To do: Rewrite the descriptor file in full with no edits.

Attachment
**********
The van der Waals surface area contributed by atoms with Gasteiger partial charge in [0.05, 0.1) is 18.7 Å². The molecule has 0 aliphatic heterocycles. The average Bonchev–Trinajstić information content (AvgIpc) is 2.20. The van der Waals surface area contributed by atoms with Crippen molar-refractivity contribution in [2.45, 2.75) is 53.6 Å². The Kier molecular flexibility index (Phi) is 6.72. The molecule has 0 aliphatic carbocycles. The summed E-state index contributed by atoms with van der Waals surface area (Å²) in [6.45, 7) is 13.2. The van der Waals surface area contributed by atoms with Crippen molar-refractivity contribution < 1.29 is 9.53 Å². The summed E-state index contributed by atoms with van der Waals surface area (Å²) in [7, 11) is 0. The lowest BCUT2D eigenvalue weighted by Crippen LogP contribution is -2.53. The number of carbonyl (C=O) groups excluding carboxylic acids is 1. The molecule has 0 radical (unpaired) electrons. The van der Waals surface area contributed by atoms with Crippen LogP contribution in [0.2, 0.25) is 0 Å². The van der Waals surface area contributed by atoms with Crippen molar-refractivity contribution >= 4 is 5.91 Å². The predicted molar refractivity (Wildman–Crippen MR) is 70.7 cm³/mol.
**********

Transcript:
The van der Waals surface area contributed by atoms with Gasteiger partial charge in [0.05, 0.1) is 18.7 Å². The molecule has 0 aliphatic heterocycles. The average Bonchev–Trinajstić information content (AvgIpc) is 2.20. The van der Waals surface area contributed by atoms with Crippen molar-refractivity contribution in [2.45, 2.75) is 53.6 Å². The Kier molecular flexibility index (Phi) is 6.72. The molecule has 0 aliphatic carbocycles. The summed E-state index contributed by atoms with van der Waals surface area (Å²) in [6.45, 7) is 13.2. The van der Waals surface area contributed by atoms with Crippen molar-refractivity contribution < 1.29 is 9.53 Å². The summed E-state index contributed by atoms with van der Waals surface area (Å²) in [7, 11) is 0. The lowest BCUT2D eigenvalue weighted by Crippen LogP contribution is -2.53. The number of carbonyl (C=O) groups excluding carboxylic acids is 1. The molecule has 0 radical (unpaired) electrons. The van der Waals surface area contributed by atoms with Crippen LogP contribution in [0.2, 0.25) is 0 Å². The van der Waals surface area contributed by atoms with Crippen molar-refractivity contribution >= 4 is 5.91 Å². The predicted molar refractivity (Wildman–Crippen MR) is 70.7 cm³/mol.